The content of vitamin C

Autumn is inseparably linked with the processes of harvesting, fruits and vegetables, nutrition that enriches the body with various vitamins, especially vitamin C. Probably everyone is interested to know what vitamin C content in freshly picked fruits and in those fruits that were stored for a week, a month, half a year, as the harvest of the last year to spring loses a significant part of vitamin C. This is due to the fact that vitamin C (ascorbic acid) is very unstable and easily oxidized by air oxygen, thus turning into another acid - dehydroascorbino th. Let's try to determine the content of vitamin C in an apple, lemon or orange, which we want to eat. This experience is useful for practical purposes. For example, how to determine the minimum amount of plant food that would completely satisfy you and your family members in vitamin C, the daily requirement of which should not be less than 70 mg. In addition, it is curious to know how the content of vitamin C in the juice varies with its heating.

Autumn is inseparably linked with the processes of harvesting, fruits and vegetables, nutrition that enriches the body with various vitamins, especially vitamin C

In our experiment, we will oxidize ascorbic acid not with oxygen, but with iodine contained in iodine alcohol tincture, which can be bought at a pharmacy. If it says 5%, it means that 100 ml contains exactly 5 g of iodine. For our experiments, iodine tincture should be diluted 50 times with water, obtaining a 0,1% solution. In addition, you will need a weak starch paste, which can be prepared as follows. Dilute a gram of starch into a small amount of cold water, and then pour it into a glass of boiling water. Blend the mixture on low heat for a minute or two.

Everything is ready, but first we will practice. Take a tablet of ascorbic acid, weighing half a gram. Dissolve it in 600 ml of water. Pour exactly 25 ml of solution. Dilute it with 100 ml of water. In the resulting weak solution of ascorbic acid, add 3 ml of starch paste and mix thoroughly. And now, gently, drop by drop, add a solution of iodine tincture to the usual pharmacy pipette. Do not forget to shake the contents. Read the drops and watch out for the color of the solution. When iodine oxidizes all ascorbic acid, its next drop will color the solution blue. This concludes the training.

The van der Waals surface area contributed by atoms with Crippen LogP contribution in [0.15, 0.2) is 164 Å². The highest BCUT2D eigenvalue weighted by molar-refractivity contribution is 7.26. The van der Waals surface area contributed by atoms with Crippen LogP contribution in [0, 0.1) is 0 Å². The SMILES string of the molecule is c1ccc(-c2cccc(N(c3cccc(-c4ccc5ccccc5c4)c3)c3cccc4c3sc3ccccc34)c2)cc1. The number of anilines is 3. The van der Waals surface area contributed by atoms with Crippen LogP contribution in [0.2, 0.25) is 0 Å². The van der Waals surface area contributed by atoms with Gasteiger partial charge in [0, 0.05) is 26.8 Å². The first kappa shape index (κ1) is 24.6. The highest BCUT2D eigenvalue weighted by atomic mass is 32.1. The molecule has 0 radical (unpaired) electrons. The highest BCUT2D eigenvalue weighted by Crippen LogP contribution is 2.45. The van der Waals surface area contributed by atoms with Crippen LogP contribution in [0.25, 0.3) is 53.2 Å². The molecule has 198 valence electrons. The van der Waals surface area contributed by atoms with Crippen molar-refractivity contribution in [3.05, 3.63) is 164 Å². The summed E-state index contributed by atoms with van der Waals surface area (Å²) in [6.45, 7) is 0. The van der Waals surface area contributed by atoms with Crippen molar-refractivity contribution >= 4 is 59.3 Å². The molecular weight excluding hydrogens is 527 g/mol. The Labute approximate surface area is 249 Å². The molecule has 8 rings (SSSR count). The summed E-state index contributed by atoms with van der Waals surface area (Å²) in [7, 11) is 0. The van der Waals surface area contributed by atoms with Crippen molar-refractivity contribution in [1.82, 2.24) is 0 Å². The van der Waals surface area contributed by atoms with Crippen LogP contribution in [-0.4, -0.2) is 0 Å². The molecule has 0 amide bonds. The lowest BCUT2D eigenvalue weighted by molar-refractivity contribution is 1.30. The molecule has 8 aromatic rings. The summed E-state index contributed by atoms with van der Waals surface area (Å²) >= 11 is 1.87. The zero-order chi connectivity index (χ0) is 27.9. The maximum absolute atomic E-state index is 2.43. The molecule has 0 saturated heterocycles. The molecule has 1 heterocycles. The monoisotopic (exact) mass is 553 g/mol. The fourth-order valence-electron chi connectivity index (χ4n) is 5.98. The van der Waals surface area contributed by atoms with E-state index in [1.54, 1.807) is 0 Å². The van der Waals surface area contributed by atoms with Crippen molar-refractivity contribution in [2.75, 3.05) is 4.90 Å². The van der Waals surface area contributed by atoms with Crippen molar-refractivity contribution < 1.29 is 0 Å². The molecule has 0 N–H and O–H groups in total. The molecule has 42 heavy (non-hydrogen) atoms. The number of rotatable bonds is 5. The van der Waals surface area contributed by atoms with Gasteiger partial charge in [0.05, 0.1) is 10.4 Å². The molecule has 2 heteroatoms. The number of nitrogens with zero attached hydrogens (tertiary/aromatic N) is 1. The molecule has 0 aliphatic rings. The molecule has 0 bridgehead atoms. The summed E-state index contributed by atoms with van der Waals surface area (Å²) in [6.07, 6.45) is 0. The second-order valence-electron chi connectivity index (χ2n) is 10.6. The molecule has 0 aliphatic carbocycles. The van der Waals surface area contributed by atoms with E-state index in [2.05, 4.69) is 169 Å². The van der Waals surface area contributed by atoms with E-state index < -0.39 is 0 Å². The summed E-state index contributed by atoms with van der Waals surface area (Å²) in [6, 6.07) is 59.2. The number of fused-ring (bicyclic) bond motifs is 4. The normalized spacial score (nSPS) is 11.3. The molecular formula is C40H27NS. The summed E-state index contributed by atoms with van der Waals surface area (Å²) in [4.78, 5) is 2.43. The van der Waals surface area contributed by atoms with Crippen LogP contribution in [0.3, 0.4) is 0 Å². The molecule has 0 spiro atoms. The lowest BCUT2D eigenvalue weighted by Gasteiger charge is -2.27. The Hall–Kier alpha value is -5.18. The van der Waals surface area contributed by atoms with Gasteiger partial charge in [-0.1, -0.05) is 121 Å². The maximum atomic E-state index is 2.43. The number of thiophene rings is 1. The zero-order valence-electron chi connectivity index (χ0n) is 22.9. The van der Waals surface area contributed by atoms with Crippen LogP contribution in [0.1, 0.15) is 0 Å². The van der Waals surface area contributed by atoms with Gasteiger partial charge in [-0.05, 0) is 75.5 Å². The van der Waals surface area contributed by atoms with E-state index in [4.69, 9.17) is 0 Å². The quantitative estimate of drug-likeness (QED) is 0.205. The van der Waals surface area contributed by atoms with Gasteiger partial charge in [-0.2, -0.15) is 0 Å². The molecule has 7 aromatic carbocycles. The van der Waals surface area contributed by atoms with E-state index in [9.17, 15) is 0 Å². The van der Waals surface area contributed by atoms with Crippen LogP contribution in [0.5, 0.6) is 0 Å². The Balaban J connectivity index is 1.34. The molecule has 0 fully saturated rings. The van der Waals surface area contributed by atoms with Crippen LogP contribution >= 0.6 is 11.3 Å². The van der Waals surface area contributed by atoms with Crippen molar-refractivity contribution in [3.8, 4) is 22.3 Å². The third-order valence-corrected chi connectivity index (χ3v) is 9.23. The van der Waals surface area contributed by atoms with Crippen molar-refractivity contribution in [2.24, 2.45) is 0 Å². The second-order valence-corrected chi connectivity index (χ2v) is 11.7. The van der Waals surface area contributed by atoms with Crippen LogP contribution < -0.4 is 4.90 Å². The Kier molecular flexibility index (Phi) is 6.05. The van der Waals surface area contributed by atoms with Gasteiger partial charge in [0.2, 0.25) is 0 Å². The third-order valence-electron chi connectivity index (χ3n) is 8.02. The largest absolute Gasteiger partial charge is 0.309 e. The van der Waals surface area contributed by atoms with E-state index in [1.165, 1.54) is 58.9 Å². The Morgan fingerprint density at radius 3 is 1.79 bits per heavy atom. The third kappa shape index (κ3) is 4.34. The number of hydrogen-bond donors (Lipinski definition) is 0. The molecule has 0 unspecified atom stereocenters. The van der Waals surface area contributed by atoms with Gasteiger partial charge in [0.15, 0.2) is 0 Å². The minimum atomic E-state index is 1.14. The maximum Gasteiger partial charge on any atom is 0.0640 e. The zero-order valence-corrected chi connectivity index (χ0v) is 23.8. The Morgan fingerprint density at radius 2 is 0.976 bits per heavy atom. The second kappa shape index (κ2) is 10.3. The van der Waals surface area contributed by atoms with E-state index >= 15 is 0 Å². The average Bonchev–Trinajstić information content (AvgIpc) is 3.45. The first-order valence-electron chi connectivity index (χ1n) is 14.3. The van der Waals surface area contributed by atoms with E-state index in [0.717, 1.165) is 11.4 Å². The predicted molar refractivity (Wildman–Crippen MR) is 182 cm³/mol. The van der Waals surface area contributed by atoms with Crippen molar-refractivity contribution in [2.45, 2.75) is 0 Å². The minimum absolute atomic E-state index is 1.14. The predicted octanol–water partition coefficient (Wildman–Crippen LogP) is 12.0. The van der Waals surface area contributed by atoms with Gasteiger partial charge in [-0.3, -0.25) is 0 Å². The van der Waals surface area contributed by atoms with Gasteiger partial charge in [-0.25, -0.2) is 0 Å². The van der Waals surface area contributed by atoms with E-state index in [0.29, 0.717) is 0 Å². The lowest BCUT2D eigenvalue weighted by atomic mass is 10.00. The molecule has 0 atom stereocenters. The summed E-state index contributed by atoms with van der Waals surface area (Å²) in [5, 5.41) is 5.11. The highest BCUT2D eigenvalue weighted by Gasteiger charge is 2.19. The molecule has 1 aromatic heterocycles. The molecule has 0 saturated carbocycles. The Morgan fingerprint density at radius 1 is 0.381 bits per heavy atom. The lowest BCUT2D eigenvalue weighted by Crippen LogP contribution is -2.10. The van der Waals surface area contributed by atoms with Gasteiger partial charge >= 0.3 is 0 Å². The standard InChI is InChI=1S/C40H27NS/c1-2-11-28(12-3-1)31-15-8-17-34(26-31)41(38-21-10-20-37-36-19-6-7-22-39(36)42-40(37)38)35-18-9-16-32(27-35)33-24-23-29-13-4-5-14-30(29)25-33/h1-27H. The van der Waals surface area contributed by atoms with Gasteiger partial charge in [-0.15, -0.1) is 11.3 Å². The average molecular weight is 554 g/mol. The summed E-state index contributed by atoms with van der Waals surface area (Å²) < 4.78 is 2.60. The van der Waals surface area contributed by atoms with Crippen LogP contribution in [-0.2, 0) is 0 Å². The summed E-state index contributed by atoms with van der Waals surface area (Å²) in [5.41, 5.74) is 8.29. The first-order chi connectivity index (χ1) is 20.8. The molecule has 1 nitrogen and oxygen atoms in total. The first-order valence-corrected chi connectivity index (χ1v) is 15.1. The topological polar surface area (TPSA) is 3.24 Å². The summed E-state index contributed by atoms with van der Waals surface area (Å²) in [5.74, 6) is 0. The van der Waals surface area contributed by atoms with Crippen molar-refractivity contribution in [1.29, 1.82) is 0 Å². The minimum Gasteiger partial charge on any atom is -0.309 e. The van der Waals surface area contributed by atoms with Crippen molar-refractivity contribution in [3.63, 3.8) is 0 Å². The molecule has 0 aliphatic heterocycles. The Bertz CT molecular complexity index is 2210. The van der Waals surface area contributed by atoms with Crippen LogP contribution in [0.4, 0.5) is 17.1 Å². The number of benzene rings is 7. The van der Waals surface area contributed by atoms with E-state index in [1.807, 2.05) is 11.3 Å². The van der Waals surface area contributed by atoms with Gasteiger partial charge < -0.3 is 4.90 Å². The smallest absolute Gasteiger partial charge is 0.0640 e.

Using the same pipette, we determine the amount of iodine tincture used in the experiment. Count how many drops are contained, for example, in 100 ml. Knowing the volume of the drop, you can fairly accurately determine the amount of iodine tincture used in the test. Using the reaction equation given in the figure, and knowing the concentration of iodine tincture, determine how much ascorbic acid was contained in the tablet. It should be that 50 ml of 0,1% solution neutralizes about 35 mg of ascorbic acid.

Now you can determine the content of vitamin C, for example, in an apple. To do this, weigh the apple on a laboratory scale and cut it in half. Cut one slice from one of the halves. To do so it is necessary because the content of vitamin C over the cross section of the apple is distributed unevenly. Put the lobster in a porcelain mortar and add a little starch paste, dilute hydrochloric acid and carefully pestle with a pestle. After this drop by drop add a solution of iodine tincture. The appearance of a blue color indicates that ascorbic acid is completely neutralized.

Now we need to know the mass of the sample. Weigh the remaining slices of apple. The difference in weight of the whole and both lobules will show which part of the apple went to the experiment. Then do as you did in the training experience.

The accuracy of this method is quite high. For example, in hips, the vitamin C content was determined to be 3,8% (according to tabular data in hips, the vitamin C content ranges from 2,7 to 5,3%).

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